Now, whether the average American voter can name the candidates beside Obama, that may be another story.
Most people just don’t care.
According to the latest Gallup Poll.
Registered voters by a significant margin now say they are more likely to vote for the “Republican Party’s candidate for president” than for President Barack Obama in the 2012 election, 47% to 39%. Preferences had been fairly evenly divided this year in this test of Obama’s re-election prospects.
The latest results are based on a July 7-10 poll, and show that the Republican has an edge for the second consecutive month. Obama held a slight edge in May, when his approval rating increased after the death of Osama bin Laden. As his rating has come back down during the last two months, so has his standing on the presidential “generic ballot.”
Gallup typically uses this question format when a president is seeking re-election but his likely opponent is unknown, as was the case in 1991-1992 and 2003-2004, when incumbents George H.W. Bush and George W. Bush, respectively, were seeking re-election.
The elder Bush held large leads over his generic Democratic opponent throughout 1991, but early 1992 preferences were more evenly divided and Bush eventually lost his re-election bid. The younger Bush also consistently maintained at least a small advantage over the Democrat throughout 2003, before winning re-election in a close contest in November 2004.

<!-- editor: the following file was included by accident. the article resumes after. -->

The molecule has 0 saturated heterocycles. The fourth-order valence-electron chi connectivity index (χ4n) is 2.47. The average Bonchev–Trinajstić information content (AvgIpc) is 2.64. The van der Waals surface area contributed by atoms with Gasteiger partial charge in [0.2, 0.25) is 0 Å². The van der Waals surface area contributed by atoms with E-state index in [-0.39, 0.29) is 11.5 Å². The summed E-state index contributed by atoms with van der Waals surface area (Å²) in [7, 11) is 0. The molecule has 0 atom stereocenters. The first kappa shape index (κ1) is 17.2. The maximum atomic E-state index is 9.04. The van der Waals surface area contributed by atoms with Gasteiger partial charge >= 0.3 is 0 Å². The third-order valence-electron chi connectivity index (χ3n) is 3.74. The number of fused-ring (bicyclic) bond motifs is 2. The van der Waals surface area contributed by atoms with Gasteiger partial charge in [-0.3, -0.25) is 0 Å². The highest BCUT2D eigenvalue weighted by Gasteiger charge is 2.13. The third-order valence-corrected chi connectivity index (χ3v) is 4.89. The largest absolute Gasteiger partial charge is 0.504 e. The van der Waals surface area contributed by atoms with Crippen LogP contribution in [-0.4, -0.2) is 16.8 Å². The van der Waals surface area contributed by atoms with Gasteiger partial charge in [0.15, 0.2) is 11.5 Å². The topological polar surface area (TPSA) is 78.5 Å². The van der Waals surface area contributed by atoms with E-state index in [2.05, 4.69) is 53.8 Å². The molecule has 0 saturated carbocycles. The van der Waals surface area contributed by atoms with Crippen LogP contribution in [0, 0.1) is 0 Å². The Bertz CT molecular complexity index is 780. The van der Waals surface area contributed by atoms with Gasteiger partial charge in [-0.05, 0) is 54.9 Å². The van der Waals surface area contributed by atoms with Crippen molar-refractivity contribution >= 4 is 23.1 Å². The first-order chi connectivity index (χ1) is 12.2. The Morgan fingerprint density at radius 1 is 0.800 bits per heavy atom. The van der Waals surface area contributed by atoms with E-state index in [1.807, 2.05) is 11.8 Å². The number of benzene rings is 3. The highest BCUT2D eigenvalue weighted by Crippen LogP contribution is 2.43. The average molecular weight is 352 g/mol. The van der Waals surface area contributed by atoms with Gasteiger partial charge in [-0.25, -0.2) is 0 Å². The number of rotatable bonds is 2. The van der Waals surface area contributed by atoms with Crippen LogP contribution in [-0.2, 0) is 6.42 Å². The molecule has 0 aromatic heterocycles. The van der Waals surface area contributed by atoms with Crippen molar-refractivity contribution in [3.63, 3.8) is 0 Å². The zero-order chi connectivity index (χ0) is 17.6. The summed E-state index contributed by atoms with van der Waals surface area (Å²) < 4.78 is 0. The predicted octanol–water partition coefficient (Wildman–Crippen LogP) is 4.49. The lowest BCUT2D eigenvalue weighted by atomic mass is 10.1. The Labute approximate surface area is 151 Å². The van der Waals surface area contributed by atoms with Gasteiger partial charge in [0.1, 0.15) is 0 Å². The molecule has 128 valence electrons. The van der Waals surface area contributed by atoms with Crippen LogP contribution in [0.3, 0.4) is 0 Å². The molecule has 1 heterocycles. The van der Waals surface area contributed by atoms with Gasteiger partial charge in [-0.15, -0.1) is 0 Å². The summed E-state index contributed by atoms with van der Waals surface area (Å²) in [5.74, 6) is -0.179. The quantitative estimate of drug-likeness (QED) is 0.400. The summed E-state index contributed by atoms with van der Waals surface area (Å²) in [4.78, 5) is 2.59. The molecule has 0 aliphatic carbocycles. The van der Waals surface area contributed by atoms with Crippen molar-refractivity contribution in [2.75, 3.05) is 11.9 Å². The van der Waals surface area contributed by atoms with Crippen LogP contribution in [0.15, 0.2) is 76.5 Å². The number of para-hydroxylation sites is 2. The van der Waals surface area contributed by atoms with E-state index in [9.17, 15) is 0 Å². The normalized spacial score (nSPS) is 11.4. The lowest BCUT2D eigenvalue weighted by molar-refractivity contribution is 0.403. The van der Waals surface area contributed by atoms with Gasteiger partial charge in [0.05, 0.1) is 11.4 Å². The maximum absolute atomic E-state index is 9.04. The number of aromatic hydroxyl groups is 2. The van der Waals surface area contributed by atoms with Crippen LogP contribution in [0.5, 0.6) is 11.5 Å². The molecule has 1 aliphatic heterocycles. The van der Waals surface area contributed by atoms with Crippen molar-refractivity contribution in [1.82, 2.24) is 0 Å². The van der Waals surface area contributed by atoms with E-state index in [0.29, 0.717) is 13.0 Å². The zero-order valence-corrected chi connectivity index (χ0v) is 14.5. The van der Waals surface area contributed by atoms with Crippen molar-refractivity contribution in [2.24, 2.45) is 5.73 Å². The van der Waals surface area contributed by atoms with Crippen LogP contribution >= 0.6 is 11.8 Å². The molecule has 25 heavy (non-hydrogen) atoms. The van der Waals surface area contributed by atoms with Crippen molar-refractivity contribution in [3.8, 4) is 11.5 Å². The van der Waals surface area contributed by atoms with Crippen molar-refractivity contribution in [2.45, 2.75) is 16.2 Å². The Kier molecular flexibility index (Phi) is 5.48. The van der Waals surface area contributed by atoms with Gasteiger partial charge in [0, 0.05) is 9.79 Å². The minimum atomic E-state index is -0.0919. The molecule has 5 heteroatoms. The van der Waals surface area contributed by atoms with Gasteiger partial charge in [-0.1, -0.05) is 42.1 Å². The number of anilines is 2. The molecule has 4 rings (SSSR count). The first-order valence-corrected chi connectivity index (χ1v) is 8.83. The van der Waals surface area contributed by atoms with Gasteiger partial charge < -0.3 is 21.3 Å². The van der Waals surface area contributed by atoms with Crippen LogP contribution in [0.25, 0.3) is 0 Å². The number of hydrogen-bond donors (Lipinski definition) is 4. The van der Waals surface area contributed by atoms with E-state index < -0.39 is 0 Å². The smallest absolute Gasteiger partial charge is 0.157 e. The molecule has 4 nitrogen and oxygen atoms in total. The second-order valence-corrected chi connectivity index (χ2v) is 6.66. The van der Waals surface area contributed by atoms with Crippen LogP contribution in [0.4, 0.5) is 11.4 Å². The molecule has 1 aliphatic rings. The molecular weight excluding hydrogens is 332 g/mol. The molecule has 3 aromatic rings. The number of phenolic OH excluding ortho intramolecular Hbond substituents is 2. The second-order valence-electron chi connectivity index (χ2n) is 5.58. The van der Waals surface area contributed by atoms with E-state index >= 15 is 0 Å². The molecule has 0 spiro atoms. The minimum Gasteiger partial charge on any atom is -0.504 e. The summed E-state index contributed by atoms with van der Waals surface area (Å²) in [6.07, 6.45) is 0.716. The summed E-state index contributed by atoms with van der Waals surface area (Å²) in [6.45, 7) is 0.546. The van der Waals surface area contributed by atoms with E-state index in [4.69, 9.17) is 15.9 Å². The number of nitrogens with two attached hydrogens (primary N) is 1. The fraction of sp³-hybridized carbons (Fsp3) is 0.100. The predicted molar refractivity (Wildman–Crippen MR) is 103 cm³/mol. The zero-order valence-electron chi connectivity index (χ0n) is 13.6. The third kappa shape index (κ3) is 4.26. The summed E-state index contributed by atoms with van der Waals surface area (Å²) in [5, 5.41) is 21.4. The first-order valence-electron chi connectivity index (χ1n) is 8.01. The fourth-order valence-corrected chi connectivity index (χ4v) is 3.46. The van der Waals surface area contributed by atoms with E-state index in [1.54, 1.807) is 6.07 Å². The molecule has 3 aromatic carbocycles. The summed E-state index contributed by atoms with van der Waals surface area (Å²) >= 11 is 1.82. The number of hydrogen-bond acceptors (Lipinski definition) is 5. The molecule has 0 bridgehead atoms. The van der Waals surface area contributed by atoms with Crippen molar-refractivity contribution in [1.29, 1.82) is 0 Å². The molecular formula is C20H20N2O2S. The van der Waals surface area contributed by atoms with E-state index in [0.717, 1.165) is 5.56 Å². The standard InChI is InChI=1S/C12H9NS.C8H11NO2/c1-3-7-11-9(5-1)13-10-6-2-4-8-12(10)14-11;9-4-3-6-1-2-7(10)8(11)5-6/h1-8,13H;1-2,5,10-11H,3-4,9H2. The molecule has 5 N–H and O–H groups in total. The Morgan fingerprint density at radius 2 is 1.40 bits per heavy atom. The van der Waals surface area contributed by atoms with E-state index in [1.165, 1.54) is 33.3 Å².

More bad news for President Obama’s re-election prospects. Now, if the GOP can only agree who is generic enough to beat the President.
Most importantly is that Obama is trailing among independent voters by 10 points.
So, what does this all mean?
President Obama’s re-election prospects do not look very favorable at this point — if the election were held today, as measured by the generic presidential ballot. However, that result does not necessarily mean he is likely to be denied a second term in November 2012. At this point in 1991, George H.W. Bush looked like a sure bet to win a second term, but he was defeated.
One key factor in determining Obama’s eventual electoral fate is whom the Republican Party nominates as its presidential candidate and the appeal that person has compared with Obama. Mitt Romney is the presumptive front-runner, but Americans have generally not held very positive opinions of him the last few years.